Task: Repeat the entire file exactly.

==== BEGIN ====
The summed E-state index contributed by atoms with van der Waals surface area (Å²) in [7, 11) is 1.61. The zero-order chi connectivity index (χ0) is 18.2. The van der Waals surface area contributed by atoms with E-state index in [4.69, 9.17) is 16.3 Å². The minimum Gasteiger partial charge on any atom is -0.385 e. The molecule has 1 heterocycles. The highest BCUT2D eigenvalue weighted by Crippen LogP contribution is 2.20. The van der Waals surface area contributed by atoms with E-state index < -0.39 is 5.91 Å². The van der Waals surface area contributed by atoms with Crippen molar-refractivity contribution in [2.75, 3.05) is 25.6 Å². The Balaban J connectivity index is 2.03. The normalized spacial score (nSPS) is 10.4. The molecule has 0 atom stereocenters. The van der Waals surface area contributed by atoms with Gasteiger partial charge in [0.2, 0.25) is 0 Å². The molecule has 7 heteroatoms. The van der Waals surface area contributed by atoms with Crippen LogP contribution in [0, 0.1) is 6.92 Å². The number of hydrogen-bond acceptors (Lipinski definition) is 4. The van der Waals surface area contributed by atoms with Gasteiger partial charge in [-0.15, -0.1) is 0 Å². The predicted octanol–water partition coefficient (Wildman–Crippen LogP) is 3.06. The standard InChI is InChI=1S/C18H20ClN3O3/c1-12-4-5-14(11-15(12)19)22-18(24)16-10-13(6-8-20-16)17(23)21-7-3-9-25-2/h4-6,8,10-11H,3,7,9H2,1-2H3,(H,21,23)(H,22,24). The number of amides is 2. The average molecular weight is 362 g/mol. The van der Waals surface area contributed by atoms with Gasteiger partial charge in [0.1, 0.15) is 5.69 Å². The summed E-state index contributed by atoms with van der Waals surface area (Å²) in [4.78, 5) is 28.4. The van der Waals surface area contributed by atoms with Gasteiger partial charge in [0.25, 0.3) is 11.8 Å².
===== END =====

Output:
The summed E-state index contributed by atoms with van der Waals surface area (Å²) in [7, 11) is 1.61. The zero-order chi connectivity index (χ0) is 18.2. The van der Waals surface area contributed by atoms with E-state index in [4.69, 9.17) is 16.3 Å². The minimum Gasteiger partial charge on any atom is -0.385 e. The molecule has 1 heterocycles. The highest BCUT2D eigenvalue weighted by Crippen LogP contribution is 2.20. The van der Waals surface area contributed by atoms with E-state index < -0.39 is 5.91 Å². The van der Waals surface area contributed by atoms with Crippen molar-refractivity contribution in [2.75, 3.05) is 25.6 Å². The Balaban J connectivity index is 2.03. The normalized spacial score (nSPS) is 10.4. The molecule has 0 atom stereocenters. The van der Waals surface area contributed by atoms with Gasteiger partial charge in [0.2, 0.25) is 0 Å². The molecule has 7 heteroatoms. The van der Waals surface area contributed by atoms with Crippen LogP contribution in [0, 0.1) is 6.92 Å². The number of hydrogen-bond acceptors (Lipinski definition) is 4. The van der Waals surface area contributed by atoms with Gasteiger partial charge in [-0.15, -0.1) is 0 Å². The predicted octanol–water partition coefficient (Wildman–Crippen LogP) is 3.06. The standard InChI is InChI=1S/C18H20ClN3O3/c1-12-4-5-14(11-15(12)19)22-18(24)16-10-13(6-8-20-16)17(23)21-7-3-9-25-2/h4-6,8,10-11H,3,7,9H2,1-2H3,(H,21,23)(H,22,24). The number of amides is 2. The average molecular weight is 362 g/mol. The van der Waals surface area contributed by atoms with Gasteiger partial charge in [0.1, 0.15) is 5.69 Å². The summed E-state index contributed by atoms with van der Waals surface area (Å²) in [4.78, 5) is 28.4. The van der Waals surface area contributed by atoms with Gasteiger partial charge in [0.25, 0.3) is 11.8 Å².